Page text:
Friday briefing: Trump buckets Biden in sprawling speech | World news


Top story: ‘American dream’ v ‘socialist agenda’

Good morning, Warren Murray here to get you out of the gate.

Echoing many of the Republican convention speakers so far, Donald Trump has painted a dark picture about the dangers of electing Joe Biden as president. “This election will decide whether we save the American dream, or whether we allow a socialist agenda to demolish our cherished destiny. Your vote will decide whether we protect law-abiding Americans, or whether we give free rein to violent anarchists, agitators and criminals who threaten our citizens … This is the most important election in the history of our country. At no time before have voters faced a clearer choice between two parties, two visions, two philosophies, or two agendas.”


Trump formally accepts Republican presidential nomination – video

Trump’s remarks were the capstone of a night where speakers focused on national security and safety, depicting the country as rife with chaos and lawlessness in the streets. Speakers also cast Trump as a longstanding friend of the African American community and minorities. Few mentioned the coronavirus pandemic, which has left more than 180,000 Americans dead. Trump himself delivered his speech in front of an audience of around 1,500 officials and supporters at the White House, sitting packed together, few wearing masks.


Japan PM likely to quit – In breaking news the Japanese prime minister, Shinzo Abe, is expected shortly to announce he will resign for health reasons, according to reports. Abe has been to hospital twice within a week and he is known to suffer from ulcerative colitis, a chronic condition that was partly responsible for forcing him out of office after just a year during his previous term as prime minister in 2007. Abe recently became Japan’s longest-serving prime minister – he came to office for the second time in late 2012.


Coronavirus latest – Up to 97% of primary schools expect to fully reopen to all pupils at the start of the new term next week in England and Wales, though a third have no extra handwashing provision and no PPE for staff, according to a survey by the National Association of Head Teachers (NAHT). Most of the children returning will have been out of school for five months as a result of the coronavirus pandemic. The NAHT general secretary, Paul Whiteman, appealed to parents: “Please do not let the very public political difficulties and arguments cloud your confidence in schools. School leaders and their teams have continued to do all that has been asked of them. With cooperation and understanding between home and school we can achieve the very best return possible despite the political noise.”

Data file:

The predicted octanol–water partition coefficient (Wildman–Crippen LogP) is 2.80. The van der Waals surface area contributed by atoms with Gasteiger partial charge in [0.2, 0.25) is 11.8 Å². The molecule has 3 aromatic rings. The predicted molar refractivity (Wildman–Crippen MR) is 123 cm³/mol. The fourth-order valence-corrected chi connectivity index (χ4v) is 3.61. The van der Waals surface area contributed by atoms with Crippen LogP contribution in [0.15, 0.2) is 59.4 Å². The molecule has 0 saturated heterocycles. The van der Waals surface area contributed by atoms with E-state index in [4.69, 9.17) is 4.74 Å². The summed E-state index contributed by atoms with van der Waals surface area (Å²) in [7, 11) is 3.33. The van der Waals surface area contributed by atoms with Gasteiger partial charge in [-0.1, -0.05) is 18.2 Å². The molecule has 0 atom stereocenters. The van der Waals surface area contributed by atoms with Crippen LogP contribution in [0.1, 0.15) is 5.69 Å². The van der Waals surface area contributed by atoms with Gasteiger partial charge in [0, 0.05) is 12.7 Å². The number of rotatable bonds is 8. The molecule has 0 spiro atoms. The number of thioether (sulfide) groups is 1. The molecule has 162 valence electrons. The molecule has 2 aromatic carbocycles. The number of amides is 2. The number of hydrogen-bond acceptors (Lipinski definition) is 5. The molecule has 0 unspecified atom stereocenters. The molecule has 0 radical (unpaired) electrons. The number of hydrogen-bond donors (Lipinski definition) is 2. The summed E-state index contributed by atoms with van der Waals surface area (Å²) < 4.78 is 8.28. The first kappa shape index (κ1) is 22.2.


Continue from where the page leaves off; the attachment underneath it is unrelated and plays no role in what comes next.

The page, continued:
The risk of severe illness and death to children from Covid-19 is vanishingly small, according to the biggest study yet of those admitted to hospital, which researchers say should reassure parents as they return to school.

Covid-19 death tolls at individual care homes are being kept secret from the public by regulators in part to protect their commercial operators upon whom UK aged care is reliant, the Guardian can reveal. England’s Care Quality Commission (CQC) and the Care Inspectorate in Scotland are refusing to make public which homes or providers recorded the most fatalities. The UK has recorded 1,522 new positive cases in a day, the highest number since 12 June. Hospitalisations as a result of the virus remain low: just 767 people were in hospital due to Covid on 25 August, the lowest number since 27 March. Follow further developments at our live blog.


Homicide charges in Kenosha – Kyle Rittenhouse, 17, has been charged with two counts of first-degree homicide over the shootings of three protesters in Wisconsin. Two men were killed and a third injured when an alleged “militia” member opened fire at protests over the shooting by police on Sunday of Jacob Blake, 29. The streets in the small Wisconsin city, 40 miles south of Milwaukee, were calm on Thursday following a night of peaceful protests and no widespread unrest for the first time since Blake’s shooting over the weekend.


Covid ‘cover for Maduro crackdown’ – Venezuelan security forces are using the coronavirus pandemic as cover for a “full force” campaign against dissenters, according to a new report by Human Rights Watch. It says dozens of journalists, health professionals, human rights lawyers and government opponents have been arbitrarily detained and prosecuted. The HRW report says a bioanalyst was forced to resign and interrogated after messaging colleagues with information about a Covid-19 patient. Venezuela’s official Covid-19 death toll is 351 compared with nearly 120,000 in neighbouring Brazil – many fear the real situation is much worse than President Nicolás Maduro’s government is admitting.


‘British fear of failure’ – Children in the UK have the lowest levels of life satisfaction across Europe, with “a particularly British…



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